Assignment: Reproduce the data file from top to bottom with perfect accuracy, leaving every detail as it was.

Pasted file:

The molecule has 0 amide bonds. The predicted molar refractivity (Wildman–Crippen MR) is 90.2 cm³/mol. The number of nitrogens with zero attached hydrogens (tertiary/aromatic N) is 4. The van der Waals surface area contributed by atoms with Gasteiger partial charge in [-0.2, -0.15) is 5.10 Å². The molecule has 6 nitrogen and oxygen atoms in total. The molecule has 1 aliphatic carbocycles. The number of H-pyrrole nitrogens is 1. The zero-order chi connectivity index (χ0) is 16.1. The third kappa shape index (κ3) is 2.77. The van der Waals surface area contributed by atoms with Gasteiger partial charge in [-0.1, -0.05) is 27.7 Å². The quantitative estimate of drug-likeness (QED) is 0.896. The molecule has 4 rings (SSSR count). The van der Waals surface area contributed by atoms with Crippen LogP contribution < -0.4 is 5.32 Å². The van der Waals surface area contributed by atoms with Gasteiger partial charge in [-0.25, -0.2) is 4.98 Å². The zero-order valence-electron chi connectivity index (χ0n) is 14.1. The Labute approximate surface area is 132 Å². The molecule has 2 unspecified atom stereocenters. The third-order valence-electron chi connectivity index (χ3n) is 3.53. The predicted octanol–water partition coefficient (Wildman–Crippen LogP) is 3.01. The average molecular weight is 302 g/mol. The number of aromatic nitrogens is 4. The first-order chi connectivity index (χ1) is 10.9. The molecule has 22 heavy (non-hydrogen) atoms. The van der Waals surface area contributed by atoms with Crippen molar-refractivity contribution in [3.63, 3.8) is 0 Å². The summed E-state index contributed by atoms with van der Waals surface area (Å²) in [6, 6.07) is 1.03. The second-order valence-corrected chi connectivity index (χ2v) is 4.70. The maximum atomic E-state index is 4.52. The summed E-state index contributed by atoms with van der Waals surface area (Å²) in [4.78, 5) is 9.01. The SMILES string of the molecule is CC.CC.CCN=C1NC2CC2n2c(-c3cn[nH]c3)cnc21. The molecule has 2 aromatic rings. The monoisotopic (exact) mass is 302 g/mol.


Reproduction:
The molecule has 0 amide bonds. The predicted molar refractivity (Wildman–Crippen MR) is 90.2 cm³/mol. The number of nitrogens with zero attached hydrogens (tertiary/aromatic N) is 4. The van der Waals surface area contributed by atoms with Gasteiger partial charge in [-0.2, -0.15) is 5.10 Å². The molecule has 6 nitrogen and oxygen atoms in total. The molecule has 1 aliphatic carbocycles. The number of H-pyrrole nitrogens is 1. The zero-order chi connectivity index (χ0) is 16.1. The third kappa shape index (κ3) is 2.77. The van der Waals surface area contributed by atoms with Gasteiger partial charge in [-0.1, -0.05) is 27.7 Å². The quantitative estimate of drug-likeness (QED) is 0.896. The molecule has 4 rings (SSSR count). The van der Waals surface area contributed by atoms with Crippen LogP contribution < -0.4 is 5.32 Å². The van der Waals surface area contributed by atoms with Gasteiger partial charge in [-0.25, -0.2) is 4.98 Å². The zero-order valence-electron chi connectivity index (χ0n) is 14.1. The Labute approximate surface area is 132 Å². The molecule has 2 unspecified atom stereocenters. The third-order valence-electron chi connectivity index (χ3n) is 3.53. The predicted octanol–water partition coefficient (Wildman–Crippen LogP) is 3.01. The average molecular weight is 302 g/mol. The number of aromatic nitrogens is 4. The first-order chi connectivity index (χ1) is 10.9. The molecule has 22 heavy (non-hydrogen) atoms. The van der Waals surface area contributed by atoms with Crippen molar-refractivity contribution in [3.63, 3.8) is 0 Å². The summed E-state index contributed by atoms with van der Waals surface area (Å²) in [6, 6.07) is 1.03. The second-order valence-corrected chi connectivity index (χ2v) is 4.70. The maximum atomic E-state index is 4.52. The summed E-state index contributed by atoms with van der Waals surface area (Å²) in [4.78, 5) is 9.01. The SMILES string of the molecule is CC.CC.CCN=C1NC2CC2n2c(-c3cn[nH]c3)cnc21. The molecule has 2 aromatic rings. The monoisotopic (exact) mass is 302 g/mol.